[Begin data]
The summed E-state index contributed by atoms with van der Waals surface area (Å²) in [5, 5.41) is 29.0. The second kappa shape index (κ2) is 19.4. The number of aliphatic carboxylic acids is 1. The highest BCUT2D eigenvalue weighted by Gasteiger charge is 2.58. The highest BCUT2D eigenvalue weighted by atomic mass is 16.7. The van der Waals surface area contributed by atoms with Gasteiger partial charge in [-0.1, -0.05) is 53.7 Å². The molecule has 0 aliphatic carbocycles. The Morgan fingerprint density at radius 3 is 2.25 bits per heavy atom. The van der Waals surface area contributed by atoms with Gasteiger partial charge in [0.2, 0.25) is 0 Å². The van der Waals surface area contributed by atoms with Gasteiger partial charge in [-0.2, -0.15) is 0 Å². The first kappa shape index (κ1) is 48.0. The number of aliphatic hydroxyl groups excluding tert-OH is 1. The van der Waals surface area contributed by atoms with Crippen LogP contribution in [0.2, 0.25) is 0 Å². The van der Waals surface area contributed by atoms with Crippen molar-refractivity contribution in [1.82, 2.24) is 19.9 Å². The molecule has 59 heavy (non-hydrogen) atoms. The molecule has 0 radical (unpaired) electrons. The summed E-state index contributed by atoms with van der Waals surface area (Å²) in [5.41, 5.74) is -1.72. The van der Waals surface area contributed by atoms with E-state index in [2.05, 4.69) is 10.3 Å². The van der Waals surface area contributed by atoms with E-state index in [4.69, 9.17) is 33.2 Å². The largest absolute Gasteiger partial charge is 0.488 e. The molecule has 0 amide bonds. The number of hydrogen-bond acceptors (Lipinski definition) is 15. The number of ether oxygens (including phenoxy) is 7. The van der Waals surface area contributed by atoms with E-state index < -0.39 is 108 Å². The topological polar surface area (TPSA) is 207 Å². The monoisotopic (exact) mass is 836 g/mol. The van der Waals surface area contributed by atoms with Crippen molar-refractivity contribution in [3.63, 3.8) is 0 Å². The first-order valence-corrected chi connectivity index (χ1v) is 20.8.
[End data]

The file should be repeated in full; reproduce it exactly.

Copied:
The summed E-state index contributed by atoms with van der Waals surface area (Å²) in [5, 5.41) is 29.0. The second kappa shape index (κ2) is 19.4. The number of aliphatic carboxylic acids is 1. The highest BCUT2D eigenvalue weighted by Gasteiger charge is 2.58. The highest BCUT2D eigenvalue weighted by atomic mass is 16.7. The van der Waals surface area contributed by atoms with Gasteiger partial charge in [-0.1, -0.05) is 53.7 Å². The molecule has 0 aliphatic carbocycles. The Morgan fingerprint density at radius 3 is 2.25 bits per heavy atom. The van der Waals surface area contributed by atoms with Gasteiger partial charge in [0.2, 0.25) is 0 Å². The van der Waals surface area contributed by atoms with Gasteiger partial charge in [-0.2, -0.15) is 0 Å². The first kappa shape index (κ1) is 48.0. The number of aliphatic hydroxyl groups excluding tert-OH is 1. The van der Waals surface area contributed by atoms with Crippen LogP contribution in [0.2, 0.25) is 0 Å². The van der Waals surface area contributed by atoms with Crippen molar-refractivity contribution in [1.82, 2.24) is 19.9 Å². The molecule has 59 heavy (non-hydrogen) atoms. The molecule has 0 radical (unpaired) electrons. The summed E-state index contributed by atoms with van der Waals surface area (Å²) in [5.41, 5.74) is -1.72. The van der Waals surface area contributed by atoms with E-state index in [2.05, 4.69) is 10.3 Å². The van der Waals surface area contributed by atoms with E-state index in [4.69, 9.17) is 33.2 Å². The largest absolute Gasteiger partial charge is 0.488 e. The molecule has 0 amide bonds. The number of hydrogen-bond acceptors (Lipinski definition) is 15. The number of ether oxygens (including phenoxy) is 7. The van der Waals surface area contributed by atoms with E-state index < -0.39 is 108 Å². The topological polar surface area (TPSA) is 207 Å². The monoisotopic (exact) mass is 836 g/mol. The van der Waals surface area contributed by atoms with Crippen molar-refractivity contribution in [3.63, 3.8) is 0 Å². The first-order valence-corrected chi connectivity index (χ1v) is 20.8.